There is a vigorous debate about the consequences of automation on tasks. Everyone agrees that some jobs will be lost to automation and, in turn, many jobs will be created by it. The key question is how all that nets out.
Frequently missing in the abstract debate is the question of exactly which tasks will likely be automated. I've created a test to try to capture only that.
The idea is simple: Some things are absolutely simple for computers and robots to perform, and other things are absolutely difficult. Jobs in the "secure" category have a lot of things about those which are hard for machines to perform.
The good thing is that it doesn't take very many challenging things to make work, virtually speaking, impervious to automation, at least in this century. While occupations like "hostage negotiator" are definitely better achieved by people than machines, even jobs that seem like good candidates for automation have problems. In concept, a robot needs to have the ability to clean out the windows in my home, in practice that isn't very likely to occur for quite a very long time.
The evaluation is ten queries, and each one could be scored from 0 to 10. For every one, I provide examples of a few jobs at 0, 5, 5 and 10. My illustrations are meant to show each extreme, along with a midpoint. You shouldn't only score with these three factors. Use 7's and 2's and 9's.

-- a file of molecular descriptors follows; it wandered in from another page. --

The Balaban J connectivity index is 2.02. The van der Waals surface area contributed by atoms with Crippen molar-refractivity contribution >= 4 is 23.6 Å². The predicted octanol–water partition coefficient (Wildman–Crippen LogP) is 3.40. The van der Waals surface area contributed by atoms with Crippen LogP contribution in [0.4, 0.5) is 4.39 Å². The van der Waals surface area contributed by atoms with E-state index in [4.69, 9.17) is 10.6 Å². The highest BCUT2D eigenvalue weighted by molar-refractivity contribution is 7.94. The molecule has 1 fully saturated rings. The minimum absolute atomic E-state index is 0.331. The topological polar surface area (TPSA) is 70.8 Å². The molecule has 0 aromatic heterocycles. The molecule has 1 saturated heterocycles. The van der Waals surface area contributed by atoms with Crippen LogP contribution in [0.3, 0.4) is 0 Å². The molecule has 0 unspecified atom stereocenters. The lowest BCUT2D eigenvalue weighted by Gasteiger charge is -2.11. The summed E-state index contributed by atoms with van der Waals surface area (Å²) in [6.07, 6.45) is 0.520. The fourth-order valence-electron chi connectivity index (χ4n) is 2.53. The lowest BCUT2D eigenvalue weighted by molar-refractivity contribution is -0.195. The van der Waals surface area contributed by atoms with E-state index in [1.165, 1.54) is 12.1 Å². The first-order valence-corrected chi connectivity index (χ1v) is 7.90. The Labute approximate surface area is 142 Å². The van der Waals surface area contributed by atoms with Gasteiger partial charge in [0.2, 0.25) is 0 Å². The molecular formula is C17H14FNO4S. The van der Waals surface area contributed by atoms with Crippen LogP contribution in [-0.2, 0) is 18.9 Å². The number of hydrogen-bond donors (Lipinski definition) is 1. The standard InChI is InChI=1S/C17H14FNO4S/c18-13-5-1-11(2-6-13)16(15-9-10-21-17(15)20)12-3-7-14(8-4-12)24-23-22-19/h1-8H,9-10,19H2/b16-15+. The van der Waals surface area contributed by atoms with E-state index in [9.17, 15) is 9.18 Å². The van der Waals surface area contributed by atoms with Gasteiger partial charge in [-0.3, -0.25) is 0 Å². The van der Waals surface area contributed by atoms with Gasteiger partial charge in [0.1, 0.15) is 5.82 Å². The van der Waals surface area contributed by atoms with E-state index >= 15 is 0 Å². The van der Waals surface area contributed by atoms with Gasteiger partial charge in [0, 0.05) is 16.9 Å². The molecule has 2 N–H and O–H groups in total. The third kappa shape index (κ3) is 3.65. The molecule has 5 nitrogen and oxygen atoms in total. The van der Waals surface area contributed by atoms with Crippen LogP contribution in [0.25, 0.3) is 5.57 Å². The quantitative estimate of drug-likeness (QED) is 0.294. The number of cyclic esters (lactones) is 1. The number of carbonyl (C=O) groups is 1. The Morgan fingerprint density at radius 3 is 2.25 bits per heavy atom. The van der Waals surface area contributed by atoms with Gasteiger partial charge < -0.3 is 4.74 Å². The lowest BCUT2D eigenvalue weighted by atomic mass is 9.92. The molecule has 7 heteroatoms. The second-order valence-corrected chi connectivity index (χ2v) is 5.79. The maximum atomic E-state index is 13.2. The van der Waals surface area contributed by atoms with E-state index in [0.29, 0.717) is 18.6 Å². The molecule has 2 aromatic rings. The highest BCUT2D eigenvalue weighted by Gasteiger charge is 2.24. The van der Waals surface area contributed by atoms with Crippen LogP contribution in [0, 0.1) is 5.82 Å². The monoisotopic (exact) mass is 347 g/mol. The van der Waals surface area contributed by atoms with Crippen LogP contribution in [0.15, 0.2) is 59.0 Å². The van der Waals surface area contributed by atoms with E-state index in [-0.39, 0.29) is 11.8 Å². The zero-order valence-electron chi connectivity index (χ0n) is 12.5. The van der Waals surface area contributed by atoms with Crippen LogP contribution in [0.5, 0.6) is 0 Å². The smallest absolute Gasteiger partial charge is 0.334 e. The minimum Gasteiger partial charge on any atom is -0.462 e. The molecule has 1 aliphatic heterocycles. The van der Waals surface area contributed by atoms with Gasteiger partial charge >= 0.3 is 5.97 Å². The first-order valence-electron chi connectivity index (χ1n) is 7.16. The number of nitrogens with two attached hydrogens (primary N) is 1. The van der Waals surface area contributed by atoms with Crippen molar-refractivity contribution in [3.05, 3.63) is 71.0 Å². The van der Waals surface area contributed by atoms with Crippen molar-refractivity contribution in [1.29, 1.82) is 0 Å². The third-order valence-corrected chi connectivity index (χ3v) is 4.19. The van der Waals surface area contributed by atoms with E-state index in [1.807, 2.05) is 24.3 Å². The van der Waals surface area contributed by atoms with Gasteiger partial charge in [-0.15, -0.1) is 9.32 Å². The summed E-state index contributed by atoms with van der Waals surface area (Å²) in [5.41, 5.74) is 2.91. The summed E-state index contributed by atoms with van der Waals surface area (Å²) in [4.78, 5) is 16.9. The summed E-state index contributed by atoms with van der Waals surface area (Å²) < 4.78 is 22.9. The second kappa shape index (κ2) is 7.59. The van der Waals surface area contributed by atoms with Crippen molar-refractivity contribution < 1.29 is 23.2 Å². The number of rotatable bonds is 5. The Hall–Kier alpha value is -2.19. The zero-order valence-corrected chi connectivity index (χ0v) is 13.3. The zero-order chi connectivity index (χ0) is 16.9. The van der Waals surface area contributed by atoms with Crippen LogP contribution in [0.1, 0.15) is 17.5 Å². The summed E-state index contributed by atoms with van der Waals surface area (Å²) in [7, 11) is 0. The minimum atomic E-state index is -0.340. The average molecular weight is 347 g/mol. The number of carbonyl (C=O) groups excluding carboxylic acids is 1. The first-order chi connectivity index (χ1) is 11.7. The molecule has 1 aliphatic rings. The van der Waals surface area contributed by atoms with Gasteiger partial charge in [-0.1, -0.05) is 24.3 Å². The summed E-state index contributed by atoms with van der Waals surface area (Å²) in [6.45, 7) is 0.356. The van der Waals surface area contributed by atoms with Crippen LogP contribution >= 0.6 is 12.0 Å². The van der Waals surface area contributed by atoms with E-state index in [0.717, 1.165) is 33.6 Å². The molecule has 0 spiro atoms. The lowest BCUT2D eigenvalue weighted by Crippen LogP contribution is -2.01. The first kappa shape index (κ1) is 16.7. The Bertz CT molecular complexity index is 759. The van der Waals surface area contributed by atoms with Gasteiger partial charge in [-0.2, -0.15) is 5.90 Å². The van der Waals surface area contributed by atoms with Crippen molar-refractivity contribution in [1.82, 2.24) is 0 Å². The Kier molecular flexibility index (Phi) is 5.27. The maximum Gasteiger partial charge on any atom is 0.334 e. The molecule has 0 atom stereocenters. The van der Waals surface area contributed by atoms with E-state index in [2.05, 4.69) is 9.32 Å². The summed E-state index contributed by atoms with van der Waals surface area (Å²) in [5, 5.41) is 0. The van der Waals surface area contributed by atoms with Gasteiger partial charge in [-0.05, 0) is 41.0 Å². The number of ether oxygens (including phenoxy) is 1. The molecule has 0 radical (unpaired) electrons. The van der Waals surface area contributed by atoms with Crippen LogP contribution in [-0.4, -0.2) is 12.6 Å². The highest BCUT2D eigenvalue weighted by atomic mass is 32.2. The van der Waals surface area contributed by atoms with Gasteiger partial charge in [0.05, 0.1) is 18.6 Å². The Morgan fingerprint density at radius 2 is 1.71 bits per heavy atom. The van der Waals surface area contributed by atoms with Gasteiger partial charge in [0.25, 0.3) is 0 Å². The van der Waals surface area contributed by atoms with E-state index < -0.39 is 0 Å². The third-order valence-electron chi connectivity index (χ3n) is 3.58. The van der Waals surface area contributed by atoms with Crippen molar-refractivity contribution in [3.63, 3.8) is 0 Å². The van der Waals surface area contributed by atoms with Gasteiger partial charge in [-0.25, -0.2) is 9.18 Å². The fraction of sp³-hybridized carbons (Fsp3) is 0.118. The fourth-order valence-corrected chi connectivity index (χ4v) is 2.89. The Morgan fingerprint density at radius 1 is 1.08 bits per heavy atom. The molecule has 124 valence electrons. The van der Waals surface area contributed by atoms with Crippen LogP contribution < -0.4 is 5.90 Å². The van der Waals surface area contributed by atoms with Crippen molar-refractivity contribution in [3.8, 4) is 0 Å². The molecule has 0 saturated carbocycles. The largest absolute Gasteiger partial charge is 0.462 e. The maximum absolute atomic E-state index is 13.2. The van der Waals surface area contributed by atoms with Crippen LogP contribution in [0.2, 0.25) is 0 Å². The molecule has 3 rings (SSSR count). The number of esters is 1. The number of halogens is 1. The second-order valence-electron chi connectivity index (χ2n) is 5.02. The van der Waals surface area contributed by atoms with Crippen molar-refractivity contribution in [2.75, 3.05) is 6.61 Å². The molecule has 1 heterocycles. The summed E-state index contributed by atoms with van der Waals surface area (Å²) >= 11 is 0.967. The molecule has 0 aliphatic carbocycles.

When you are done, the whole is tallied. The closer it is to zero, the not as likely you are to receive a surprise announcement from the boss one day. The closer you get to 100, well, if you begin to feel something breathing down your back, they may function as the cooling system in the robot who's going to take your work.
The objective is not to find a job near a zero. Anything under a 70 is probably safe long enough for you to have a very long career. There are definite "100" endeavors. The person who takes your order at a fast food restaurant is probably pretty close.
Take the test. We wish to calibrate and enhance it, then write a research report regarding the outcomes. If you'd like to be kept in the loop about that, make sure you add your email address.